2022-23 season

2022-23 season

Tuesday, December 10, 2013

Who’s Who in Annie: A 1930s History Lesson

FDR in 1933 (at age 51)
Annie opens this Friday at the Farmington Players, and while this holiday classic is a favorite of audiences young and old, the play is set 80 years ago in 1933.  So just as you need your playbill to know who’s who in the cast, you might not know all the historical players in this show without a program.  The following is a glossary of sorts – a list of 1930s people, places and parlance mentioned in the musical – to enhance your play-going experience. (Thanks to Karen Southworth and Jerry Gass for their contributions to this article!)

While everyone knows Franklin Delano Roosevelt (portrayed by yours truly), the members of FDR’s cabinet are not exactly household names. 
  • Cordell Hull (Charlie Gass) was FDR’s Secretary of State for 11 years.  He received the Nobel Peace Prize in 1945 for his role in establishing the United Nations.   
  •  Henry Morgenthau (Mark Krumins) was FDR’s Secretary of the Treasury.  Born in NYC, he played a major role in designing and financing the New Deal.  He also shaped foreign policy and his “Morgenthau Plan” prevented Germany from ever again being a military threat.  
  • Harold L. Ickes (Jim Snideman) served as Secretary of the Interior for 13 years and was responsible for implementing much of FDR’s “New Deal.”
  • Frances Perkins (Anne Craft), Secretary of Labor, was the first woman appointed to the U.S. Cabinet, and served as Secretary of Labor for 12 years. She was largely responsible for the U.S. adoption of social security, unemployment insurance, child labor laws, and federal minimum wage.  
  • Louis Howe served as Secretary to the President, a similar role to today’s Chief of Staff.  Howe helped FDR shape the New Deal and the Civilian Conservation Corps. (In our production of Annie, Louis Howe is a woman, Louise Howe, played by Karen Southworth!)
In addition to the political figures, there are many other cultural references in Annie, including the following (source: Wikipedia) to name just a few:
  •  Beau Brummell (1778 –1840) was a fashion setter in England.  He is credited with introducing the modern men's suit, worn with a necktie. He claimed he took five hours a day to dress, and recommended that boots be polished with champagne. His style of dress is often referred to as dandyism. As Burt Healy sings, “Your clothes may be Beau Brummelly…”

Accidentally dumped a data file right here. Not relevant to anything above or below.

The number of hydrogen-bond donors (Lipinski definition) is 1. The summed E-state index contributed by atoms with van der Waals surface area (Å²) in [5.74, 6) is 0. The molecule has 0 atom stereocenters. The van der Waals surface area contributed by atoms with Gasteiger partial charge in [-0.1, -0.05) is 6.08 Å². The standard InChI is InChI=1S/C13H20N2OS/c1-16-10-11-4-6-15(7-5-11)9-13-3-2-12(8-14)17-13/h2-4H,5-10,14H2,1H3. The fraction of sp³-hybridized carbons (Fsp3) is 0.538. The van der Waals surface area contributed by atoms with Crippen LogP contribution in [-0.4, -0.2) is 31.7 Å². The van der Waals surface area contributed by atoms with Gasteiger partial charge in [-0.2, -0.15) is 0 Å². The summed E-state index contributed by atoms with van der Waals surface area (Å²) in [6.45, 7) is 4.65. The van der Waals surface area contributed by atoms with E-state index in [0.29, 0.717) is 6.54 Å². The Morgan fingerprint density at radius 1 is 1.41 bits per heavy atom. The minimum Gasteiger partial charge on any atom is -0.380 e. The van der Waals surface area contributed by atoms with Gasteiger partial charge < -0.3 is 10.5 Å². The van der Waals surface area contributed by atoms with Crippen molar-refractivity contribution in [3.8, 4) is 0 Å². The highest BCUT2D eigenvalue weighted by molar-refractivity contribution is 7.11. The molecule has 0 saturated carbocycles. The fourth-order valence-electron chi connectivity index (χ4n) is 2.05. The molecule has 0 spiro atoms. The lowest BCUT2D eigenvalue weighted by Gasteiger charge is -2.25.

• Mickey Finn was a 1930s comic strip featuring the exploits of likable Irish-American police officer Michael Aloysius "Mickey" Finn in suburban New York, but a “Mickey Finn” also refers to a drug-laced drink (that the orphans dream of giving to Miss Hannigan).
  • Don Budge (1915-2000) was an American tennis player who was the world’s #1 player for five years in the 1930s.  Grace suggests that they get Don Budge to give Annie tennis lessons.
  • Louis Brandeis (1856-1941) was a justice of the Supreme Court of the US from 1916 to 1939.  In our production, Chris Falkowski plays the judge, who is summoned to perform Annie’s adoption ceremony.
  • Al Smith (1873-1944) was a politician who served as Governor of New York four times, but lost a 1928 presidential bid to Herbert Hoover, as regretted by the residents of Hooverville.
  • Friedrich Austerlitz, a/k/a Fred Astaire (1899-1987) was an American film and Broadway stage dancer.  In Annie, the Warbuck servants refer to “Fred and Adele.” Adele was Fred’s sister and first dance partner until she married in 1932, opening the door for his more famous dance partner Ginger Rogers.
  • Chiang Kai-shek (1887–1975) was a 20th-century Chinese political and military leader. His American-educated wife Soong May-ling was known in the United States as "Madame Chiang", who Warbucks wanted to invite to Annie’s party.
  •        Fiorello La Guardia (1882-1947) was the Mayor of NYC from 1934-45 and is described in Wikipedia as: "Irascible, energetic, and charismatic, he craved publicity and is acclaimed as one of the three or four greatest mayors in American history."  He was only five feet tall, although in "NYC" he is referred to as the "mayor five-foot-two."

The Farmington Players' production of Annie is proudly sponsored by Mall Malisow & Cooney, PC.  The show runs from December 13 to 29.  Tickets are sold out, but see www.farmingtonplayers.org for information on future shows.

Tuesday, November 26, 2013

Rachel Biber Lives Her Dream Role as Miss Hannigan

Annie (Maryanna Lauter) and Molly (Hazel Ward) watch Miss Hannigan (Rachel Biber) take her "medicine"